Henri Cartier-Bresson’s legacy of the “decisive moment” had a profound impact on photography. As a cofounder of the photographic cooperative Magnum Photos in 1947, his philosophy influenced a whole generation of photojournalists, and, for decades, Magnum photographers were instrumental in constructing the popular impression of reality. They crafted a collective memory of history as a set of succinct narratives told through images captured in the briefest of instants.
With the growth of digital technology and developments in “photomedia” since the ’80s, contemporary artists have rethought the role of time in photography. With this in mind, the curators of “Trace Elements: Spirit and Memory in Japanese and Australian Photomedia” have brought together 10 artists from Australia and Japan for a heady exhibition that is meant to address the notion of photomedia as a “memory- creation device.”
“Trace Elements” was born out of the 2006 Australia-Japan Year of Exchange, which saw hundreds of events take place in the two countries. Two key exhibitions were “Re:search — Art Collaboration between Australia and Japan” held at the Sendai Mediatheque and “Rapt! 20 Contemporary Artists from Japan,” held at venues across Australia. Several of the artists in “Trace Elements” encountered each other during these two exhibitions.
In spite of the success of those events, Shihoko Iida, one of the curators of “Rapt!” and now “Trace Elements,” recognizes that a state-sponsored “year of exchange” is only the starting point on the road to true collaboration: “It takes time for artists and curators to get to know each other and understand the artistic practice of each country. Even now I couldn’t claim to understand everything about Australia.”
Some of the works in “Trace Elements” elucidate issues of national identity. In “Picturing the Old People” (2005), Genevieve Grieves exposes the construction of Australian aboriginal history through the contrivances of portrait photography. Five videos shown side by side replicate black-and-white archive photographs of indigenous southeastern Australian “Koorie” people posing as “aborigines” for the camera. In one, set against the backdrop of a painted landscape a Caucasian man in a suit and a bowler hat instructs seminaked Koories to wear furs and brandish shields and spears. They look perplexed.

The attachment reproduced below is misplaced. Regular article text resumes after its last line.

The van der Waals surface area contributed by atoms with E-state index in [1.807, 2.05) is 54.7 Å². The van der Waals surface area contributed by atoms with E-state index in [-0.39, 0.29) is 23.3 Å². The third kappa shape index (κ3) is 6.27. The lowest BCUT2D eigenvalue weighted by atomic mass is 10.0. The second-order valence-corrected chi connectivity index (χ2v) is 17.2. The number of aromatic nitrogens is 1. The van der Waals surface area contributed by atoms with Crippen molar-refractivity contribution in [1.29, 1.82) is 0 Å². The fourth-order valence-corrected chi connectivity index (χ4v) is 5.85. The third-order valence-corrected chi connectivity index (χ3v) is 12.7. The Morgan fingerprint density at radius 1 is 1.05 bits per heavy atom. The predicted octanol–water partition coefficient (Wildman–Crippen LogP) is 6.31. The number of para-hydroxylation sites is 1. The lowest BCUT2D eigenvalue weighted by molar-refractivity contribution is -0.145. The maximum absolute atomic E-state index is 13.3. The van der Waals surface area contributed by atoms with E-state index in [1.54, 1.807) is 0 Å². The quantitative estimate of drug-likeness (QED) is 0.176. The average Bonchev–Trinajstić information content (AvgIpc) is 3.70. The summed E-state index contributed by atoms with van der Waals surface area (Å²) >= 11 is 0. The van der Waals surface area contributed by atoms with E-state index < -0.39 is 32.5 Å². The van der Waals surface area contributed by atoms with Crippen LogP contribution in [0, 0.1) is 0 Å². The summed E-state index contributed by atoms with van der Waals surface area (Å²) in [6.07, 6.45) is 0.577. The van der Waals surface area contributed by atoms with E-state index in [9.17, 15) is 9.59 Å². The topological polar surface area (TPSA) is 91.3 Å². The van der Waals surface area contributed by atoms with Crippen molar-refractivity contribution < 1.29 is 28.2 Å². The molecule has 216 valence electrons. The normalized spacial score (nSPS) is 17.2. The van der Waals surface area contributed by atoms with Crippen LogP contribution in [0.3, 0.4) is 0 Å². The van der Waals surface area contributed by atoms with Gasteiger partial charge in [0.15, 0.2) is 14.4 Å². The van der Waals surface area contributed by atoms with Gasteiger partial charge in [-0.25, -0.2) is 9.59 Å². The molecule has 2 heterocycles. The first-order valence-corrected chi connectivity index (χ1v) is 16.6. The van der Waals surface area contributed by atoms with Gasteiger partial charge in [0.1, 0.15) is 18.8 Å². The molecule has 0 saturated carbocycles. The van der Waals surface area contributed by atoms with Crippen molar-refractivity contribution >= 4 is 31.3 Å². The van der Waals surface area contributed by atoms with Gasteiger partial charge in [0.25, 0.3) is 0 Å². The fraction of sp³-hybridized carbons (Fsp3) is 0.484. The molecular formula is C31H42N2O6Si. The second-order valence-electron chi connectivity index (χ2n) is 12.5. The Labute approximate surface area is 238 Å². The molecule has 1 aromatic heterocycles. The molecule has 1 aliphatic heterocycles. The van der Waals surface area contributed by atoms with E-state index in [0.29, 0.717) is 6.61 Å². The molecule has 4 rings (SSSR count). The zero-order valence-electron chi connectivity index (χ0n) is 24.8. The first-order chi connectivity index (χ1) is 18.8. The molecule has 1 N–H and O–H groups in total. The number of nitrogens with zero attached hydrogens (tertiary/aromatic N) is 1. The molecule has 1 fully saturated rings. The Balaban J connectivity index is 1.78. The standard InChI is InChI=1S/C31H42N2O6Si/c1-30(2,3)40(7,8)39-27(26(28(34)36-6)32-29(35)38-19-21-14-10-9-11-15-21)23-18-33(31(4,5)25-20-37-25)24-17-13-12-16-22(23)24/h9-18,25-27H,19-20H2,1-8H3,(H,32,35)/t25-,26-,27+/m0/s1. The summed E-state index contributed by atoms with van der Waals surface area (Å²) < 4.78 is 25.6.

“Even though we understand that photos of this kind are not necessarily representing the truth,” Iida says, “there is still a part of us that takes imagery as an accurate record of past events.”
Although Grieves’ work happens to address the issues of memory and identity through the prism of Australian cultural and social history, the scope of “Trace Elements” as a whole goes far beyond issues specific to Australia and Japan. Its themes are common to all people, regardless of origin.
Lieko Shiga and Seiichi Furuya draw on their personal experience to explore unseen social borders in the European countries they live in, creating their own realities, timelines and memories. Furuya moved to Graz, Austria, in 1973, and his work has dwelt on his relationship with his son, Komyo, and on his wife, Christine, who committed suicide in 1985. The scattered display of 70 photographs is a poignant visualization of the fragmentary nature of memory, fluctuating between moments of happiness, calm, anxiety and misery. Not adhering to any strict chronology, Furuya’s arrangement of photographs is an after-the-fact reconstruction of the 7 1/2 years he lived with his wife and the two decades since her death.
As he has been away from Japan for so long, Furuya feels he has lost touch with what it means to be Japanese; his present identity is caught between Europe and Japan, so he has centered his photographic reconfigurations on immediate family surroundings in order to anchor his sense of self .
A trace of solidity amid an ephemeral show
As much as the exhibition “Trace Elements” at Tokyo Opera City Gallery focuses on the nature of memory, it is a meditation on the vulnerability of the human body. The scientific meaning of trace elements is “a chemical element that is needed in minute quantities for the proper growth, development and physiology of an organism,” such as the lithium, lead or arsenic found in our bodies. Ultimately our recollections of the past are purely products of neurochemical processes powered by these and other chemical elements.